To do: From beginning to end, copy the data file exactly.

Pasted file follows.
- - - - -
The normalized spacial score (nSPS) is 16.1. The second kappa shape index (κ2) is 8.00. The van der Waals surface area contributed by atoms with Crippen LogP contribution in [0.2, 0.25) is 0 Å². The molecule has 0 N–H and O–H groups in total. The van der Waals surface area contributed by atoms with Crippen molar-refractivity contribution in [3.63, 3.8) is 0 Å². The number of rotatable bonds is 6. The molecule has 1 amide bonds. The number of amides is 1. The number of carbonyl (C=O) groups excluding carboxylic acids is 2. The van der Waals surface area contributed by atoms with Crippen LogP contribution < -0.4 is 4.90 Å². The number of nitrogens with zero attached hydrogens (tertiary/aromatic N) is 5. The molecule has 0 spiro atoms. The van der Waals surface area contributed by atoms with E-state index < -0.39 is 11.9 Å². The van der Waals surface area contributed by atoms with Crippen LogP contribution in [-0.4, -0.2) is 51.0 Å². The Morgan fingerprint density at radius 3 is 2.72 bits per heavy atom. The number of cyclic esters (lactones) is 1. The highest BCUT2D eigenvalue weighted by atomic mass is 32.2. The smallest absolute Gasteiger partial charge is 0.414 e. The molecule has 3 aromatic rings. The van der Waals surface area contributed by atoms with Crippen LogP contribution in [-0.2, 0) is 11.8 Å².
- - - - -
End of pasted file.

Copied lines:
The normalized spacial score (nSPS) is 16.1. The second kappa shape index (κ2) is 8.00. The van der Waals surface area contributed by atoms with Crippen LogP contribution in [0.2, 0.25) is 0 Å². The molecule has 0 N–H and O–H groups in total. The van der Waals surface area contributed by atoms with Crippen molar-refractivity contribution in [3.63, 3.8) is 0 Å². The number of rotatable bonds is 6. The molecule has 1 amide bonds. The number of amides is 1. The number of carbonyl (C=O) groups excluding carboxylic acids is 2. The van der Waals surface area contributed by atoms with Crippen LogP contribution < -0.4 is 4.90 Å². The number of nitrogens with zero attached hydrogens (tertiary/aromatic N) is 5. The molecule has 0 spiro atoms. The van der Waals surface area contributed by atoms with E-state index < -0.39 is 11.9 Å². The van der Waals surface area contributed by atoms with Crippen LogP contribution in [-0.4, -0.2) is 51.0 Å². The Morgan fingerprint density at radius 3 is 2.72 bits per heavy atom. The number of cyclic esters (lactones) is 1. The highest BCUT2D eigenvalue weighted by atomic mass is 32.2. The smallest absolute Gasteiger partial charge is 0.414 e. The molecule has 3 aromatic rings. The van der Waals surface area contributed by atoms with Crippen LogP contribution in [-0.2, 0) is 11.8 Å².